The violence of myth, the myth of violence

I am thinking about Cheri’s question: If children accept as natural the violence in the Greek myths and other old stories (Bible!), why do we adults reject it?

Part of the answer, I think, is in Steven Pinker’s talk, below. (It doesn’t show up in RSS readers.) It has to do with the stunning drop in violence in our human history. The ancients had violence all around them, so it entered their stories naturally. Even our great-grandparents still saw a lot more violence than we do, so they accepted it in their stories naturally. And we, as Pinker says, now have standards that have run ahead of actual behavior, so when we are being all grown-up and modern, we can’t deal with it anymore.

But the child within us ‘remembers’ the world of raw experience, before these standards. And, as Cheri has said, different people are childish to different degrees. The ‘child’ in my own personality is rather outsized, so perhaps that is why I connect to the old stories rather easily. (Emphatically not, however, to the vulgar and gratuitous violence in Hollywood).

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11 thoughts on “The violence of myth, the myth of violence

  1. Bingo, Andreas. Nicely put.

    And I might add that the language and violence of Hollywood has been designed to satisfy and gouge that unsatisfied and bored teen within each of us. Not our kid, not our adult, not our parent. Our teen.

    The lesson? Ask yourself about your teenage years. How were they?

    Consider these words and how they make you feel, not what they make you think: curious, mystery, sparkle, delicious, monkey, tickle, pout.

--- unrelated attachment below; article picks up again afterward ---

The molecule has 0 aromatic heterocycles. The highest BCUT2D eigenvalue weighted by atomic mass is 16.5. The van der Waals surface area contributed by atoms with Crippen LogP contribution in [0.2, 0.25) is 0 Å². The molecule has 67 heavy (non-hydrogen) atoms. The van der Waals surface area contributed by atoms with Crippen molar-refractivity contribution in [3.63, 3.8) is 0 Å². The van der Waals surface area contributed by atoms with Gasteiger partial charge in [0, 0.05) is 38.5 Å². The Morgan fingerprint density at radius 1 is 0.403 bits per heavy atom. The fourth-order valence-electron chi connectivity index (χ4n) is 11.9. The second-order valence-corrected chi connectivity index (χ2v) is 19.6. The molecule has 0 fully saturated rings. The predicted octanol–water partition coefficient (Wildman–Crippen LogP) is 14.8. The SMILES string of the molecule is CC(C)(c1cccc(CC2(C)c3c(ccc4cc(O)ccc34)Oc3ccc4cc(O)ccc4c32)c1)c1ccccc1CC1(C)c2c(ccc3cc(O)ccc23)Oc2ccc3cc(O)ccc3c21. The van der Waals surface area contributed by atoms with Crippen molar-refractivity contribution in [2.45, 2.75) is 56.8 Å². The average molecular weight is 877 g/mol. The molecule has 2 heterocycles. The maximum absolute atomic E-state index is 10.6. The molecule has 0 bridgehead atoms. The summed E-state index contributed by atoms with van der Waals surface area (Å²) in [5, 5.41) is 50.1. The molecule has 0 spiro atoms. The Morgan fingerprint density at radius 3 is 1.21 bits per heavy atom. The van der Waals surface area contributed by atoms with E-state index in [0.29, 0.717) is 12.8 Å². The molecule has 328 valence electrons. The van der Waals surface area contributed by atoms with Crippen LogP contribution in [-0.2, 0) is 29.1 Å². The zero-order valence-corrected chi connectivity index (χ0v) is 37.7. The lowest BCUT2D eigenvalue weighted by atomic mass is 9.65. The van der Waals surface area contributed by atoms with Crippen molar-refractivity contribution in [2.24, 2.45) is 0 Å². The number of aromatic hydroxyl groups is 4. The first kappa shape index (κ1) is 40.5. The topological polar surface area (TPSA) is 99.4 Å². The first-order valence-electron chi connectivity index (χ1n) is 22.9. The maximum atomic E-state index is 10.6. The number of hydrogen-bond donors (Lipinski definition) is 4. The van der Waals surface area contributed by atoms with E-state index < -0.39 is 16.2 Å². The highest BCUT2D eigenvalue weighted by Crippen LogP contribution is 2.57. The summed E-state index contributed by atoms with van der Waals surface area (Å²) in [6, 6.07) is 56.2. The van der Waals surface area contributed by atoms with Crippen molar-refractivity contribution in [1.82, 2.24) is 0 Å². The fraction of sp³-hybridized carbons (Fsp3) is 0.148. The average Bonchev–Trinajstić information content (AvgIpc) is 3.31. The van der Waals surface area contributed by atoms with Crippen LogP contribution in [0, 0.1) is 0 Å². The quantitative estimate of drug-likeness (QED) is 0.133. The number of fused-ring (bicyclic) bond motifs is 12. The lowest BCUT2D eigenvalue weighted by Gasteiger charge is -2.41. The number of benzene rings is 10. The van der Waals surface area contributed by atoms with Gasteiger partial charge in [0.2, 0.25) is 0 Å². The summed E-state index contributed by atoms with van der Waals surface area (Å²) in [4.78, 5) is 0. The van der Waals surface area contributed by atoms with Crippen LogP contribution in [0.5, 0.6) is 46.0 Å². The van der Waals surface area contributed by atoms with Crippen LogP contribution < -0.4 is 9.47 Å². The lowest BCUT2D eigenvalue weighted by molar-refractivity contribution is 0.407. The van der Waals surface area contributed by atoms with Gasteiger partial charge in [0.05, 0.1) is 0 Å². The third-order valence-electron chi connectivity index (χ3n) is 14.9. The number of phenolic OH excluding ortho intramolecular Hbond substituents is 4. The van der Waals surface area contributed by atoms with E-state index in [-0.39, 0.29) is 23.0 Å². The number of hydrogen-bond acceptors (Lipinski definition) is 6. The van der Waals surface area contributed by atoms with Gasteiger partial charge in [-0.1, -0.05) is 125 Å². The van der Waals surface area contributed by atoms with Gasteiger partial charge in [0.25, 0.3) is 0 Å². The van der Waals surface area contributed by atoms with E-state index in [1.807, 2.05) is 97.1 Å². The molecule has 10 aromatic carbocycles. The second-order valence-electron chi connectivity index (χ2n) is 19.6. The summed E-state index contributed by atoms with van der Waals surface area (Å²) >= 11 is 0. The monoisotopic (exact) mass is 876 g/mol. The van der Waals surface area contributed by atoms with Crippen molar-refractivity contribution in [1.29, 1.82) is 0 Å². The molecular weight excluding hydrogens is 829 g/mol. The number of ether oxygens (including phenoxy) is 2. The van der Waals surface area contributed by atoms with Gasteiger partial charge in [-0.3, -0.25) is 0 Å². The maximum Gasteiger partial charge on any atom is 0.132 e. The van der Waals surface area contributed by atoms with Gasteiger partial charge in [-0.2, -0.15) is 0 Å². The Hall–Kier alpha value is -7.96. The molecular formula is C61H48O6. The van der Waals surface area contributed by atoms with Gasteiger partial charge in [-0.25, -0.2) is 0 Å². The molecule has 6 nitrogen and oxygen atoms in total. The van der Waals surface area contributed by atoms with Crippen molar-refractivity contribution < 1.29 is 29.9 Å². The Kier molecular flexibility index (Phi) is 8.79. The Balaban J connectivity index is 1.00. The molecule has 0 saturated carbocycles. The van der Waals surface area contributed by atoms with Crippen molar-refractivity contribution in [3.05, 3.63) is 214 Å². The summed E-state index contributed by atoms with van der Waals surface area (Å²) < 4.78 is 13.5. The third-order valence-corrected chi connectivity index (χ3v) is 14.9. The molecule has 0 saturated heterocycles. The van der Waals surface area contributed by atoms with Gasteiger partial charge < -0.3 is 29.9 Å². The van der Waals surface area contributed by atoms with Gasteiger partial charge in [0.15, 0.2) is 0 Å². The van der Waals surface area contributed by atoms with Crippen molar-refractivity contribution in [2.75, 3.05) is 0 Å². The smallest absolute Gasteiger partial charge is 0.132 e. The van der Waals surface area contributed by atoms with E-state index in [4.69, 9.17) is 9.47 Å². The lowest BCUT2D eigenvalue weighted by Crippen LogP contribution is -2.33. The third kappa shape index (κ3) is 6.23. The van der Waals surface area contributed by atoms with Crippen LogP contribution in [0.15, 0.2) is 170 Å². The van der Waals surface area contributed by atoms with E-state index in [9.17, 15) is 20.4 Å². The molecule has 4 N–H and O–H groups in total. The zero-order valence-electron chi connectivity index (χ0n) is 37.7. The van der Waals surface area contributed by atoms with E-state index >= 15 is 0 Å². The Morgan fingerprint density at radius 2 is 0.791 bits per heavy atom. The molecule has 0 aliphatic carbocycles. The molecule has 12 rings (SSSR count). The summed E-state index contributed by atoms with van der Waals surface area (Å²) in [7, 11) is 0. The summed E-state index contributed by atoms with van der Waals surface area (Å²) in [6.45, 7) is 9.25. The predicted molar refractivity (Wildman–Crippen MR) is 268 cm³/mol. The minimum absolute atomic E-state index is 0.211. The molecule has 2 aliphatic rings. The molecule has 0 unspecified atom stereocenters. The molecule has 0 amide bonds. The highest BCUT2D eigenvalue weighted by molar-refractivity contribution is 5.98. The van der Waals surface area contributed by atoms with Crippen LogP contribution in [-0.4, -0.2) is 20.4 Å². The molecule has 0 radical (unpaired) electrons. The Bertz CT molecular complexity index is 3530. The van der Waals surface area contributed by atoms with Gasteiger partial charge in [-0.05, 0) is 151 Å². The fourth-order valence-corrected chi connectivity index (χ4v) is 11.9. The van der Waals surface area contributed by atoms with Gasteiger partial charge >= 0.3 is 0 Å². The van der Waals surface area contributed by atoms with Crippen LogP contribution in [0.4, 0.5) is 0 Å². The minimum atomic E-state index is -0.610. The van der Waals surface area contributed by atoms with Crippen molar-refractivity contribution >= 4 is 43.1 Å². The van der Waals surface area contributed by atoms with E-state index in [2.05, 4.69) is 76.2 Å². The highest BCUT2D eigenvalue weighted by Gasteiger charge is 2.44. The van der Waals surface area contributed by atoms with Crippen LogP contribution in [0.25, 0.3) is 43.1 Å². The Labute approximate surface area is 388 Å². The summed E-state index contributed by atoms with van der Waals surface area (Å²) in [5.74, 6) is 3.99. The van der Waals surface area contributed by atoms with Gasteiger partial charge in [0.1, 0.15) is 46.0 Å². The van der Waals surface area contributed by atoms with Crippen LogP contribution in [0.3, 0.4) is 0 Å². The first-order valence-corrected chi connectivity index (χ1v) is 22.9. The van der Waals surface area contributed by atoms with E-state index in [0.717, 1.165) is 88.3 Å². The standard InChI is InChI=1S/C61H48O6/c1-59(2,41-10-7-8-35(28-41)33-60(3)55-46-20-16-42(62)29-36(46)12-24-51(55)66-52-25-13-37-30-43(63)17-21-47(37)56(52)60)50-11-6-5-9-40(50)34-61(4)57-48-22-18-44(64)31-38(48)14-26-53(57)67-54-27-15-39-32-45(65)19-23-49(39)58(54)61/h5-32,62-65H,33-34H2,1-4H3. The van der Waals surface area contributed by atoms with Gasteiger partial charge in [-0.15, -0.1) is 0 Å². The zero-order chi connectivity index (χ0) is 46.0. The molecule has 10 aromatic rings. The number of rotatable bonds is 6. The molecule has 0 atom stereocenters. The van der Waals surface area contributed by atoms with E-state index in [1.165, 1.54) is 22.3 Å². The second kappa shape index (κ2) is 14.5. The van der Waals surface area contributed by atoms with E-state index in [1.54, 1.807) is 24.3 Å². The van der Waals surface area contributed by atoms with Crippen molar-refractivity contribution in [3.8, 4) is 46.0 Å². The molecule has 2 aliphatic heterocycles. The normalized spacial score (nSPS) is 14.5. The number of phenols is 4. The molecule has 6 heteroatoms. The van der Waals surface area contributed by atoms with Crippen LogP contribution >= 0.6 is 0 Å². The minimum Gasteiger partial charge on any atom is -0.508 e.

Which ego state do they appeal to?

    Kid, adult, parent?

  2. “…….the language and violence of Hollywood has been designed to satisfy and gouge that unsatisfied and bored teen within each of us. Not our kid, not our adult, not our parent. Our teen……….”

    Cheri, you seem to be addressing this to teens generally, or to the teens locked up inside the adult.

    But is it not true that the language and violence of Hollywood is almost exclusively a male thing, as is violence generally? Remember, it is well-nigh only males and particularly males under 25, who kill, and perpetrate violence generally.

    As giving birth and nurturing are to you women; so violence and killing are to us men. Thus is Eros balanced by Thanatos.

  3. Pinker’s a compelling speaker, isn’t he? If you liked this talk, you might be interested in Azar Gat’s War In Human Civilization, which covers similar ground.

  4. I will check out Azar Gat, Kenneth.
    Incidentally, I clicked through to your site and it brought back memories. I studied IR around the corner from you, at the LSE. Hung out with a few people from King’s…..

    Phillip Phogg, I do think there is something very male about things blowing up in Hollywood, but I have always found things blowing up boring. What I quite like about the ancient myths and folk tales is that goodness, wit and cruelty, and violence, are quite evenly shared among males and females (and gods and humans, etc).
    Think of a Medea, a Clytemnestra, the witches and step mothers in the Grimm tales…..

    • Very thoughtful essay, Bob.
      …In short, the Myth of Redemptive Violence is the story of the victory of order over chaos by means of violence…. (sounds a lot like Hobbes)

      …Redemptive violence gives way to violence as an end in itself. It is no longer a religion that uses violence in the pursuit of order and salvation, but one in which violence has become an aphrodisiac, sheer titillation, an addictive high, a substitute for relationships. Violence is no longer the means to a higher good, namely order; violence becomes the end….

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